Q: Stuey’s the naturally bigger man, boasts greater experience and is fighting on home court yet still the bookies have installed you as a clear favourite. Does that bolster your confidence or add unneeded pressure?
A: It doesn’t faze me. I don’t look at that. All I’ll say is the bookies rarely get it wrong. You don’t see any riding a bike. They’re wealthy for a reason.
Q: Were you as impressed as everybody else by Stuey’s world title win over Vusi Malinga in December?
A: Stuey boxed great that night. But he tried to fight every battle. He could’ve made it far easier for himself by stepping back once in a while. Malinga was just tough and strong. After Stuey dropped him with that right hand in round three he made a big mistake trying to get rid of Malinga. Still, he showed a load of grit to get through to the end with one eye badly closed.
Q: You’re likely to receive a lively welcome from your Geordie hosts on Saturday evening? Is that a concern? Have you experienced anything similar previously?
A: When I was just 17, I once boxed (London 2012 silver medallist) John Joe Nevin over in Ireland. That was quite hostile and I was very young. John Joe was a very good kid but I still beat him so I don’t expect to be fazed by Newcastle.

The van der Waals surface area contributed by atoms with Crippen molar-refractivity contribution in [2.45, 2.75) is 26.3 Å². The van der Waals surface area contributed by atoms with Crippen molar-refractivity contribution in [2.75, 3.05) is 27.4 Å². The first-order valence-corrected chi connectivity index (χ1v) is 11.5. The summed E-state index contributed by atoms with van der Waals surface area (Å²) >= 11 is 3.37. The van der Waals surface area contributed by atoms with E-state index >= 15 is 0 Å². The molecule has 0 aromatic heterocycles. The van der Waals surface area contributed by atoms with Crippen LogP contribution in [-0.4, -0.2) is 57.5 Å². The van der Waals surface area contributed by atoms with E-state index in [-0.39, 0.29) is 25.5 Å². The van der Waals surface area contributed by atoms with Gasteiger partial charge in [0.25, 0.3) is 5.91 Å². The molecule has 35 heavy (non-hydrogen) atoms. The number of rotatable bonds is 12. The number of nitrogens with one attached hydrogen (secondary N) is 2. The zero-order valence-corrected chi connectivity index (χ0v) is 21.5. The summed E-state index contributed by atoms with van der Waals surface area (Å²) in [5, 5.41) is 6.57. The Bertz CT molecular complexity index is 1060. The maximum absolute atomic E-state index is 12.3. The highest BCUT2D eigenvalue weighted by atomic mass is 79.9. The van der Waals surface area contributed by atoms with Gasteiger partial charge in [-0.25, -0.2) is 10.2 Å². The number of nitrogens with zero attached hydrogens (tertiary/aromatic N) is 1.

I’d rather fight in the other fella’s back garden. I thrive off the animosity. I buzzed off fighting Ashley Sexton before his mob at the York Hall.
Anyway, I’ll be bringing 500 of my lot across. I won’t be without support.
Q: Have you encountered anyone previously, amateur or professional, who poses similar problems to those that Stuey is likely to set you on Saturday?
A: Ashley Sexton was probably the closest. People bang on about Hall’s strength but they forget that Sexton was unbeaten in 14 and outweighed me by ten pounds inside the ring. Yet I beat him comfortably on his own patch.
Sexton tried to capitalise on the weight advantage. It didn’t work for him and it won’t work for Stuey Hall. I know he thinks he’ll try and get through the first half then put it on me in the later rounds. No chance. In sparring, my later rounds have been far more impressive than my early rounds.